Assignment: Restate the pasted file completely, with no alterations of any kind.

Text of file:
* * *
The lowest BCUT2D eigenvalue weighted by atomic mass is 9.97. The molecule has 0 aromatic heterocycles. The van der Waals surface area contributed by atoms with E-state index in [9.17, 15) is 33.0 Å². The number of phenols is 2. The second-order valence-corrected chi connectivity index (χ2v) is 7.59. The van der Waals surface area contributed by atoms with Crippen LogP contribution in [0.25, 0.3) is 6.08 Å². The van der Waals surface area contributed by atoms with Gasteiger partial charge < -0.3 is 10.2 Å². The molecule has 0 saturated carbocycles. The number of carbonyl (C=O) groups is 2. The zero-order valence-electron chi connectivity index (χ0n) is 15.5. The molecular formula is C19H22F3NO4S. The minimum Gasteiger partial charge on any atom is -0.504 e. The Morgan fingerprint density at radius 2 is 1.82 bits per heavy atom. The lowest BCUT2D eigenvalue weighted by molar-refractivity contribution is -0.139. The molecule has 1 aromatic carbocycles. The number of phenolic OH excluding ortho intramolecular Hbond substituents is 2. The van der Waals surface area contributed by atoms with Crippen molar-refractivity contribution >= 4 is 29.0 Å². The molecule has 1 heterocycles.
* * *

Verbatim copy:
The lowest BCUT2D eigenvalue weighted by atomic mass is 9.97. The molecule has 0 aromatic heterocycles. The van der Waals surface area contributed by atoms with E-state index in [9.17, 15) is 33.0 Å². The number of phenols is 2. The second-order valence-corrected chi connectivity index (χ2v) is 7.59. The van der Waals surface area contributed by atoms with Crippen LogP contribution in [0.25, 0.3) is 6.08 Å². The van der Waals surface area contributed by atoms with Gasteiger partial charge < -0.3 is 10.2 Å². The molecule has 0 saturated carbocycles. The number of carbonyl (C=O) groups is 2. The zero-order valence-electron chi connectivity index (χ0n) is 15.5. The molecular formula is C19H22F3NO4S. The minimum Gasteiger partial charge on any atom is -0.504 e. The Morgan fingerprint density at radius 2 is 1.82 bits per heavy atom. The lowest BCUT2D eigenvalue weighted by molar-refractivity contribution is -0.139. The molecule has 1 aromatic carbocycles. The number of phenolic OH excluding ortho intramolecular Hbond substituents is 2. The van der Waals surface area contributed by atoms with Crippen molar-refractivity contribution >= 4 is 29.0 Å². The molecule has 1 heterocycles.